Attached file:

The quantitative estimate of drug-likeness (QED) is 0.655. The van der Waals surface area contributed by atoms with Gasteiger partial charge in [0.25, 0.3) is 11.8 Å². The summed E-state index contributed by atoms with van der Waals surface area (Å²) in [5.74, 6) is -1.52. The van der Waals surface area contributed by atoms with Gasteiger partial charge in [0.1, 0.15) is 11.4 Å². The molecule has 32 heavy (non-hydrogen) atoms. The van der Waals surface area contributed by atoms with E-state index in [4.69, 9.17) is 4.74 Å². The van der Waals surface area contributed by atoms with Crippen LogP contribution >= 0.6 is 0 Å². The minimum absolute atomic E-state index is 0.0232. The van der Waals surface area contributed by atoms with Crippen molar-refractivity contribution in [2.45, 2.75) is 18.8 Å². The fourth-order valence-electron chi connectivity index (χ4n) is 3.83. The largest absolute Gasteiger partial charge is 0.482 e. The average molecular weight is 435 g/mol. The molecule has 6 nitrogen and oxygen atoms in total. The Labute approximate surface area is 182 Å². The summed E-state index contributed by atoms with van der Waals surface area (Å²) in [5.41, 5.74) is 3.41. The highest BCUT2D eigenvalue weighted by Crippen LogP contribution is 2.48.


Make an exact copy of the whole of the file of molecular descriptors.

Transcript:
The quantitative estimate of drug-likeness (QED) is 0.655. The van der Waals surface area contributed by atoms with Gasteiger partial charge in [0.25, 0.3) is 11.8 Å². The summed E-state index contributed by atoms with van der Waals surface area (Å²) in [5.74, 6) is -1.52. The van der Waals surface area contributed by atoms with Gasteiger partial charge in [0.1, 0.15) is 11.4 Å². The molecule has 32 heavy (non-hydrogen) atoms. The van der Waals surface area contributed by atoms with E-state index in [4.69, 9.17) is 4.74 Å². The van der Waals surface area contributed by atoms with Crippen LogP contribution >= 0.6 is 0 Å². The minimum absolute atomic E-state index is 0.0232. The van der Waals surface area contributed by atoms with Crippen molar-refractivity contribution in [2.45, 2.75) is 18.8 Å². The fourth-order valence-electron chi connectivity index (χ4n) is 3.83. The largest absolute Gasteiger partial charge is 0.482 e. The average molecular weight is 435 g/mol. The molecule has 6 nitrogen and oxygen atoms in total. The Labute approximate surface area is 182 Å². The summed E-state index contributed by atoms with van der Waals surface area (Å²) in [5.41, 5.74) is 3.41. The highest BCUT2D eigenvalue weighted by Crippen LogP contribution is 2.48.